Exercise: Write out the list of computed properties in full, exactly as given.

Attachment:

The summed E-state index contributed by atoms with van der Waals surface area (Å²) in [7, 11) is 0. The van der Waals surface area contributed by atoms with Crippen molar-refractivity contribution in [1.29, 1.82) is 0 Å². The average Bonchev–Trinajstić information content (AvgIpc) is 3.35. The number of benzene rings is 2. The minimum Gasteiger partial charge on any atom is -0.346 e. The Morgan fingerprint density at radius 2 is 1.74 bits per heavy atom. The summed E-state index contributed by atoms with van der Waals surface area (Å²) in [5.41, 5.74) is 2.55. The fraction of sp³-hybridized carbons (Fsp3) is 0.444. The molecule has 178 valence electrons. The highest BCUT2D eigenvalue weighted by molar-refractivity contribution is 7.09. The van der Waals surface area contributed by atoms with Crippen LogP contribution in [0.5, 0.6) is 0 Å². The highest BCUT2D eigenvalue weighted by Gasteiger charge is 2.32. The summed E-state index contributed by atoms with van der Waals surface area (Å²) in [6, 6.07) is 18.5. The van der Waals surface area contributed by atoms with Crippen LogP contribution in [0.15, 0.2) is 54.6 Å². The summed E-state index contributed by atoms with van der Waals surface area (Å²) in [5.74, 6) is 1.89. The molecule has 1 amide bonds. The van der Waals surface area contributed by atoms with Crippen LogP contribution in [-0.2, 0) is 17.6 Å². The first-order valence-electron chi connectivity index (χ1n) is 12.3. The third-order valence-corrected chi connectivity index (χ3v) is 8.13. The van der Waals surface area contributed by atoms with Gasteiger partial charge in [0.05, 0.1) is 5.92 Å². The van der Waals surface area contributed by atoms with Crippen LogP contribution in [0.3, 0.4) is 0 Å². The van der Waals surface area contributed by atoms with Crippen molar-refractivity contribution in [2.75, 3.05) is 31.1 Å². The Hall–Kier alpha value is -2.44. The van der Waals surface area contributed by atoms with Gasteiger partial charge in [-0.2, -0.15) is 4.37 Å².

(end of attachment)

The summed E-state index contributed by atoms with van der Waals surface area (Å²) in [7, 11) is 0. The van der Waals surface area contributed by atoms with Crippen molar-refractivity contribution in [1.29, 1.82) is 0 Å². The average Bonchev–Trinajstić information content (AvgIpc) is 3.35. The number of benzene rings is 2. The minimum Gasteiger partial charge on any atom is -0.346 e. The Morgan fingerprint density at radius 2 is 1.74 bits per heavy atom. The summed E-state index contributed by atoms with van der Waals surface area (Å²) in [5.41, 5.74) is 2.55. The fraction of sp³-hybridized carbons (Fsp3) is 0.444. The molecule has 178 valence electrons. The highest BCUT2D eigenvalue weighted by molar-refractivity contribution is 7.09. The van der Waals surface area contributed by atoms with Crippen LogP contribution in [0.5, 0.6) is 0 Å². The highest BCUT2D eigenvalue weighted by Gasteiger charge is 2.32. The summed E-state index contributed by atoms with van der Waals surface area (Å²) in [6, 6.07) is 18.5. The van der Waals surface area contributed by atoms with Crippen LogP contribution in [0.15, 0.2) is 54.6 Å². The summed E-state index contributed by atoms with van der Waals surface area (Å²) in [5.74, 6) is 1.89. The molecule has 1 amide bonds. The van der Waals surface area contributed by atoms with Crippen LogP contribution in [-0.2, 0) is 17.6 Å². The first-order valence-electron chi connectivity index (χ1n) is 12.3. The third-order valence-corrected chi connectivity index (χ3v) is 8.13. The van der Waals surface area contributed by atoms with Gasteiger partial charge in [0.05, 0.1) is 5.92 Å². The van der Waals surface area contributed by atoms with Crippen LogP contribution in [0.3, 0.4) is 0 Å². The van der Waals surface area contributed by atoms with Crippen molar-refractivity contribution in [2.75, 3.05) is 31.1 Å². The Hall–Kier alpha value is -2.44. The van der Waals surface area contributed by atoms with Gasteiger partial charge in [-0.2, -0.15) is 4.37 Å².